It didn’t take them long. Old machine out, new machine in, plugged in, switched on, checked and paperwork completed. A normal delivery and fitting service in other words. I love talking to people who do work for me and always ask them about themselves and what kind of day they’re having. Joy and more joy when I learned that they both thought that the whole ‘virus’ business was a total scam sensationalised beyond belief and asked if I had heard the news about Cummings being in trouble for his trip to Durham during lock down? In fifteen minutes chat with these two ‘workers’ I heard more common sense than I’ve heard in the last two months from my middle class, well educated ‘Guardianised’ neighbours who’s lives are blighted by fear and panic. And of course I let the men know my own feelings on the subject. I thanked them very appreciatively and as they were leaving gave them an envelope with some cash in it. The older of the two was very taken with this gesture and spontaneously offered his hand which I gladly shook with gusto.

Don’t you just think that personal relationships and how you approach and treat other people bring out the best or worst in them? By not treating these two men as if they had the plague and simply relating to them as if everything was normal we did indeed establish a ‘normal’ friendly, relationship.
The washing machine is working well. My wrists no longer have to wring out my shirts and my day was made by meeting two salt of the earth types who don’t buy into the ‘panicdemic’. But I’m sure you can understand why the name of the company must remain anonymous. After all, a two meter distance and not coming into the house isn’t really compatible with a full fitting service topped off with a warm handshake—but it sure as hell made my day and made me feel that the tide is turning against the shysters who have got us into this unholy mess.

tonyopmoc
tonyopmoc
May 23, 2020 9:55 PM
Reply to  Harry hopkins

Harry hopkins, I do apologise, but I have got to post this again – courtersey of Clark (rumoured ex moderator of Craig Murray’s blog) It looks as boring as sh1t, but just be patient wait for it. I would never even think of doing that. I even like the drumming.

“Thrash Metal Washing Machine”

https://www.youtube.com/watch?v=1dIeT6tsauA

Tony xx

George Mc
George Mc
May 24, 2020 9:48 AM
Reply to  tonyopmoc

Clark was an ex-moderator on CM? Now that is interesting.

May Hem
May Hem
May 23, 2020 10:28 PM
Reply to  Harry hopkins

Loved your story, Harry. I have also found that the more highly educated my good friends are, in general, the more they show gullibility. And I thought they were intelligent! Another friend of mine has not been well educated (except by life), and she is far more aware. Most gullible friend, am sad to say, is a medical doctor living in Germany who I’ve known and liked for over 30 years.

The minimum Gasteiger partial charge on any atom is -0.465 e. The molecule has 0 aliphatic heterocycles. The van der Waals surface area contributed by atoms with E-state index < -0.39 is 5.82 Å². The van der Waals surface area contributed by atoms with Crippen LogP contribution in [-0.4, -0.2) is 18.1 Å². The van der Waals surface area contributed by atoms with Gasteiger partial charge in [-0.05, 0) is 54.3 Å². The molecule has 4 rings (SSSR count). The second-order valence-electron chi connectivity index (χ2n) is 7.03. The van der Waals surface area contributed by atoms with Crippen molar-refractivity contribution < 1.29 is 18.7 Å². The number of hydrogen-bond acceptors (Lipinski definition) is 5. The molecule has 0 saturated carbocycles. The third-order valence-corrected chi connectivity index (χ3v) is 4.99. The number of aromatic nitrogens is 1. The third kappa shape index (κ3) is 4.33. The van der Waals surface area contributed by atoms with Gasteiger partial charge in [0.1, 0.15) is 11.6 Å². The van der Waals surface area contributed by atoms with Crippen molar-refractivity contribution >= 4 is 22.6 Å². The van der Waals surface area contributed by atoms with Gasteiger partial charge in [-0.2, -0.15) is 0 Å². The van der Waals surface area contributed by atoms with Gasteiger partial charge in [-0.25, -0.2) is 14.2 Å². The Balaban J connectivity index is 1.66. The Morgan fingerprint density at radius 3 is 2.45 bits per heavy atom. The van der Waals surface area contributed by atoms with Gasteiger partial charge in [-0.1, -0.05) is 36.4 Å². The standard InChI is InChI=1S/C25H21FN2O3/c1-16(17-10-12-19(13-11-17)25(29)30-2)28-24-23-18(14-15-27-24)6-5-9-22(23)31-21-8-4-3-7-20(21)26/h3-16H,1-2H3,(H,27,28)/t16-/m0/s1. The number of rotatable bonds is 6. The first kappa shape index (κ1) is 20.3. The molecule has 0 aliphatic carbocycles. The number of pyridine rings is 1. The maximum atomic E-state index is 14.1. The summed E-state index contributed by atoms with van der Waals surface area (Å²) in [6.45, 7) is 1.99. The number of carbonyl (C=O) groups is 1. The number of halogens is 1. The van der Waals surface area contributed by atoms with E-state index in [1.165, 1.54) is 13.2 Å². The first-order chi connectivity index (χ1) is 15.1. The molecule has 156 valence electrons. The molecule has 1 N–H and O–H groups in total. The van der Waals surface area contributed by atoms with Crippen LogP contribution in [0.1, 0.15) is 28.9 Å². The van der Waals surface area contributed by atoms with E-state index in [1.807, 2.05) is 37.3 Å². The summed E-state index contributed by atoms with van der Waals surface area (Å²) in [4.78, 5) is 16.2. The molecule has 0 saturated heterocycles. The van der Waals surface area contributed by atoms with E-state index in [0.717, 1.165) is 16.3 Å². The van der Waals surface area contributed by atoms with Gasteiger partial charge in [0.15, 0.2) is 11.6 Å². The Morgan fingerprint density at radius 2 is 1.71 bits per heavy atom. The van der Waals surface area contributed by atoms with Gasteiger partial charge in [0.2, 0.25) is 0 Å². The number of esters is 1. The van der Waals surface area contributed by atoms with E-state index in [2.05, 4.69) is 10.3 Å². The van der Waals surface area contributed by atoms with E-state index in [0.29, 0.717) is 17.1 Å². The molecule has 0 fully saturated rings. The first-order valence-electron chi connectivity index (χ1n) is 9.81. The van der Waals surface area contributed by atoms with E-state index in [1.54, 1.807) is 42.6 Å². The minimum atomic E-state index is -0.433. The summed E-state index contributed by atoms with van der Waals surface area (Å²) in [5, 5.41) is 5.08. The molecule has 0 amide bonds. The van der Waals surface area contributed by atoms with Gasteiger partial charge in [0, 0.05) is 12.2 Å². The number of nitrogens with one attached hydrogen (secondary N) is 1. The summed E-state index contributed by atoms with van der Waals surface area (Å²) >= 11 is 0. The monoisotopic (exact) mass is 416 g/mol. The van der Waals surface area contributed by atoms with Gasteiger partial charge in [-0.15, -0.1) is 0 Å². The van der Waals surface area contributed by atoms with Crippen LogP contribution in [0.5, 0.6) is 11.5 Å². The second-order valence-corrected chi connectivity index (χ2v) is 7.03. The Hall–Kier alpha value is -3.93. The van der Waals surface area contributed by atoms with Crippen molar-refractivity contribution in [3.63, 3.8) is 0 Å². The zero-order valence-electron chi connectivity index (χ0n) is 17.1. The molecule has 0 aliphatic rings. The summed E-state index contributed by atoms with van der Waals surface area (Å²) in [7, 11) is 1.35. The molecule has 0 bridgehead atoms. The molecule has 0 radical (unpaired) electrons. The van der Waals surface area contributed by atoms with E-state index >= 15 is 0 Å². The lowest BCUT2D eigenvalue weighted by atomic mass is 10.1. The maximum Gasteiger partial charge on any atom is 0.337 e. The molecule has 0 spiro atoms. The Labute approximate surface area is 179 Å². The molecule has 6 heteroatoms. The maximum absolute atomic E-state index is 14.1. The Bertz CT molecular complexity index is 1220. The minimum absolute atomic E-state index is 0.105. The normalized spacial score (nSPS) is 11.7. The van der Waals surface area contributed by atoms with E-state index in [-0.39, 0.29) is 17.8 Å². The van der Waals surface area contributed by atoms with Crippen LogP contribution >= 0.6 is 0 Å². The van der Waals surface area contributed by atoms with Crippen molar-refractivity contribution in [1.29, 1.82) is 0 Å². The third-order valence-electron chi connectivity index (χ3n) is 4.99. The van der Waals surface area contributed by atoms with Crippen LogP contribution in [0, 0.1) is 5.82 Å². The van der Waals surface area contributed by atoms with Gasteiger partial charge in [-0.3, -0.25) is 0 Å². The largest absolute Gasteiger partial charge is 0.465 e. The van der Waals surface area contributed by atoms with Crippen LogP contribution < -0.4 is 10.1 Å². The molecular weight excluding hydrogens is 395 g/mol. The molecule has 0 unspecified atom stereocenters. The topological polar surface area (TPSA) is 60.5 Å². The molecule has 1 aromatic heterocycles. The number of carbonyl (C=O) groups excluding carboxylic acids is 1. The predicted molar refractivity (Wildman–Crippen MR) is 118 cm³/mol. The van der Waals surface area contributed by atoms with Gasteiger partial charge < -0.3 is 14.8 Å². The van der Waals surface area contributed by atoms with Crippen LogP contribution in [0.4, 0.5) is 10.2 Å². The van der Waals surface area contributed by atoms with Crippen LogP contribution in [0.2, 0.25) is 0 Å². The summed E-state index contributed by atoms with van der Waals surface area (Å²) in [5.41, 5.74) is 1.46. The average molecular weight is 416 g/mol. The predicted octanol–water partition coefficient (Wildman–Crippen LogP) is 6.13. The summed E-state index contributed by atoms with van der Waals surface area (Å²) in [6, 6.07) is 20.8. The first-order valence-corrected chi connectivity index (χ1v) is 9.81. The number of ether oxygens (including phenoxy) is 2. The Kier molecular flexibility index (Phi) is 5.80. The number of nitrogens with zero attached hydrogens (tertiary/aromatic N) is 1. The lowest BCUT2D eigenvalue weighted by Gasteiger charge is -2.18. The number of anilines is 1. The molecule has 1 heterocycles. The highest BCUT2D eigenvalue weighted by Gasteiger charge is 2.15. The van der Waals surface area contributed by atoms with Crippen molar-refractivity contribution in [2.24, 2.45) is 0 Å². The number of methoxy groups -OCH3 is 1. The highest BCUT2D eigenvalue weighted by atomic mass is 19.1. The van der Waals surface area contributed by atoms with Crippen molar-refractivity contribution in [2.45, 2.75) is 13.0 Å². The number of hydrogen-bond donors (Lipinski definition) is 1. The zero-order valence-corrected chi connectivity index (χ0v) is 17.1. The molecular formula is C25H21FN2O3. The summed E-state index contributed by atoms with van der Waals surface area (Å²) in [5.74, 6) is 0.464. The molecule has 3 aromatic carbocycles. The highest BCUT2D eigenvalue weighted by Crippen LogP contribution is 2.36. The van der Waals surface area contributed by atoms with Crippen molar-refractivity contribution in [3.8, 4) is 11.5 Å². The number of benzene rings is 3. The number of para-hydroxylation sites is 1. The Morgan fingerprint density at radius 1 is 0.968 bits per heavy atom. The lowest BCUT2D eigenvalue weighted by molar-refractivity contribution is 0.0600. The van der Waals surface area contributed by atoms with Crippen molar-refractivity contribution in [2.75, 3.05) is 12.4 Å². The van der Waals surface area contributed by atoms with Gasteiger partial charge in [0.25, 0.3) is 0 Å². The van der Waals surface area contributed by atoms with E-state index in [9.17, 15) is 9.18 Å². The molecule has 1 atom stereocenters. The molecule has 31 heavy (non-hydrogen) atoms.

Sofia
Sofia
May 24, 2020 7:03 PM
Reply to  Harry hopkins

This is exactly my experience. Most of my friends on Facebook and Twitter are very pro lock down. They find my attitude and posts really baffling but what I’ve found is that there are also many who disagree with the lock down but remain silent. I started off quietly, posting an alternative view here and there but now I’ve gone unapologetically full rant anti lockdown. But the other day I decided to just start talking to random people in the street about this crazy situation and most of them agreed. I think there is a danger of being too infected by social media and msm thinking that it is real life attitudes when in fact most normal people are much more sensible and less brain washed than we imagine. It gives me hope.

Robbobbobin
Robbobbobin
May 25, 2020 5:21 AM
Reply to  Harry hopkins

Good to hear you had your new artificial human being and its associated artificial human beings (manufacture, transport, maintenance, power, etc) replaced by such co-operative indirectly hired help. Pity all those extra artificial people’s overconsumption of planetary resources, such as your dishwasher and your vacuum cleaner and your motor chariot and your hols in France, etc., have augmented the planetary load of real human beings such as you and your wife alone to the extent of engendering the very conditions that help give rise to the rapid spread of opportunistic diseases such as COVID-19 as well as the increasing impoverishment of those who cannot even dream of having a washing machine and whose idea of an overseas break has to be confined to a one-way trip on an overcrowded leaky boat in the Mediterranean. Give your wife a kiss from them. And don’t join any dots, you never know where they’ve been.

John Pretty
John Pretty
May 23, 2020 9:00 PM

I’m pleased to see this here. I was aware of it, but had not viewed it until tonight.

I actually much preferred Freddie’s recent discussion with Karol Sikora, which was briefly banned, but then reinstated by youtube.

Prof Gupta seems to be basically saying that there are too many variables, too many unknowns to model it accurately. Half an hour to not say very much at all. It was good though to see her suggesting that the ending of “lockdown” would be a good thing.

Robbobbobin
Robbobbobin
May 25, 2020 6:53 AM
Reply to  John Pretty

“Prof Gupta seems to be basically saying that there are too many variables, too many unknowns to model it accurately. Half an hour to not say very much at all.”

Per sentence:

  1. ‘Not really’ or ‘not quite but, rather, much more than that’
  2. Not so. Rather, half an hour to say a great deal more than all of the “experts” lined up in the extraordinary ‘libertarian harangue’ (her words) being conducted by–on this subject– this unfortunately shoddily partisan site, both BTL (if unavoidably given its admirably inclusive publication policy) and, unfortunately (thus) provocatively overencouraged even despite the massive MSM promulgation of another, different monolithic view, ATL.